Over the course of two experiments, participants with low self-esteem who repeated a positive self-statement or focused on how that statement was true "felt worse than those who did not repeat the statement or who focused on how it was both true and not true".
Admittedly, neither study explores the impact of positive statements in schools, but both suggest that attempting to change students' perception of themselves through motivational messages could lead to problems. Indeed, the fact that posters make "generalised attempts" to alter a student's self-perception is their undoing, Hendrick feels.
"Firstly, student self-concept is both multidimensional and hierarchical," he says. "A student might have a very positive concept of self in English but a very negative one in maths.
"Secondly, student self-concept is both academic and non-academic and can be broadly categorised into seven subareas such as physical abilityappearance and peer relations as well as academic ability. So trying to manipulate these domain-specific issues through `all-purpose' positive interventions attempting to boost general self-esteem is likely to be ineffective."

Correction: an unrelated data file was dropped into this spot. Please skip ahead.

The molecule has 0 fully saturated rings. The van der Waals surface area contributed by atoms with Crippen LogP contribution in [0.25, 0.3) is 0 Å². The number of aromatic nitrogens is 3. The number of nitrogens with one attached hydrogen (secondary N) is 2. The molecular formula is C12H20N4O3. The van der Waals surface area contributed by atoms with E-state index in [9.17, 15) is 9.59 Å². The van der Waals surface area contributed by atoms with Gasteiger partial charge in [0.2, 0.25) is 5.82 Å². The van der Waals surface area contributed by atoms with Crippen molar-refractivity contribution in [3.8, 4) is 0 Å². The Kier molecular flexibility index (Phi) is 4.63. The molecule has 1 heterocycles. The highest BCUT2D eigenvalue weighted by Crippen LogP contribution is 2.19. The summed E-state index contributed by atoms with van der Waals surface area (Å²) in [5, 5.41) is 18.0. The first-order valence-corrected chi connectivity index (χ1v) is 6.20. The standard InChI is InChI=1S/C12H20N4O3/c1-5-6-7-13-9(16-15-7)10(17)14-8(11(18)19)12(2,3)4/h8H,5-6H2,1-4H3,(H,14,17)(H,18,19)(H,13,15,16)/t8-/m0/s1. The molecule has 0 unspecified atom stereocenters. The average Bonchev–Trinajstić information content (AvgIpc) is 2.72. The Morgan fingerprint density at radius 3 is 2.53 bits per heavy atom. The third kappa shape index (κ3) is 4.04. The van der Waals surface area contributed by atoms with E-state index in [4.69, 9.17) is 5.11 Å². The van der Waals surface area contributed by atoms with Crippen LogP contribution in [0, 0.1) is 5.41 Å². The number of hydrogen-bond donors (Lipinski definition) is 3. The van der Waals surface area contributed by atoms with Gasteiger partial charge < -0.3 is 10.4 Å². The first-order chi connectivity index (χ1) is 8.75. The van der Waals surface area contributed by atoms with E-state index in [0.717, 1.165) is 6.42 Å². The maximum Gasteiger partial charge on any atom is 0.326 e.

There is another issue here, too, Hendrick believes. "Research shows that while there is a strong correlation between self-perception and achievement, the actual effect of academic achievement on self-perception is stronger than the other way round," he says. "Students who are taught well and given clear and achievable paths to academic success might well be creating a more positive perception of themselves than those given unproven interventions."
It is at this point that some advocates of the approach will point to Carol Dweck. Some believe that motivational posters are the very essence of her much-celebrated "growth mindset" theory. Dweck, however, does not agree.
She explains that sticking up motivational posters in classrooms and school corridors isn't, by itself, going to do any good; these positive messages have to be reinforced in other ways to have an impact.
Dweck is acutely aware that her work has in some instances been reductively misrepresented, and she feels that growth mindset is often misinterpreted as "praising any old effort and telling kids they can learn". In actual fact, she says, it's more about having an "optimistic belief that you can grow your own abilities through hard work, perseverance and help and instruction from other people".